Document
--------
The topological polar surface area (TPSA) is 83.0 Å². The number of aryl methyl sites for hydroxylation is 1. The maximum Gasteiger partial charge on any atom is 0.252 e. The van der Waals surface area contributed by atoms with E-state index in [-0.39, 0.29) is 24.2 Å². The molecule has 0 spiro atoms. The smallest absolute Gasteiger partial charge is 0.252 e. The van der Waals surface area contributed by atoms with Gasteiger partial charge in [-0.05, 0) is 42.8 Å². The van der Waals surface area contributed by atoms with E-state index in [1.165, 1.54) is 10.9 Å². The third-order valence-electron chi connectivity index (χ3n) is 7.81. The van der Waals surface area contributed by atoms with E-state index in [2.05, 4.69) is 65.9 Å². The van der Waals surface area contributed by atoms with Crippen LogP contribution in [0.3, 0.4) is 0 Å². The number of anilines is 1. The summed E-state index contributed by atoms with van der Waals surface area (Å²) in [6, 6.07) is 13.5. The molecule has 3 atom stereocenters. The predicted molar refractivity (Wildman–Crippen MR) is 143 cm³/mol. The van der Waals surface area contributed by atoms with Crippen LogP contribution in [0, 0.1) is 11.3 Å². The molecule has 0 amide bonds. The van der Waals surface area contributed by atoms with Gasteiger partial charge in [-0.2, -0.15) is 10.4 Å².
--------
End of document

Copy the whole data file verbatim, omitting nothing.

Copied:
The topological polar surface area (TPSA) is 83.0 Å². The number of aryl methyl sites for hydroxylation is 1. The maximum Gasteiger partial charge on any atom is 0.252 e. The van der Waals surface area contributed by atoms with E-state index in [-0.39, 0.29) is 24.2 Å². The molecule has 0 spiro atoms. The smallest absolute Gasteiger partial charge is 0.252 e. The van der Waals surface area contributed by atoms with Gasteiger partial charge in [-0.05, 0) is 42.8 Å². The van der Waals surface area contributed by atoms with E-state index in [1.165, 1.54) is 10.9 Å². The third-order valence-electron chi connectivity index (χ3n) is 7.81. The van der Waals surface area contributed by atoms with E-state index in [2.05, 4.69) is 65.9 Å². The van der Waals surface area contributed by atoms with Crippen LogP contribution in [0.3, 0.4) is 0 Å². The number of anilines is 1. The summed E-state index contributed by atoms with van der Waals surface area (Å²) in [6, 6.07) is 13.5. The molecule has 3 atom stereocenters. The predicted molar refractivity (Wildman–Crippen MR) is 143 cm³/mol. The van der Waals surface area contributed by atoms with Crippen LogP contribution in [0, 0.1) is 11.3 Å². The molecule has 0 amide bonds. The van der Waals surface area contributed by atoms with Gasteiger partial charge in [-0.2, -0.15) is 10.4 Å².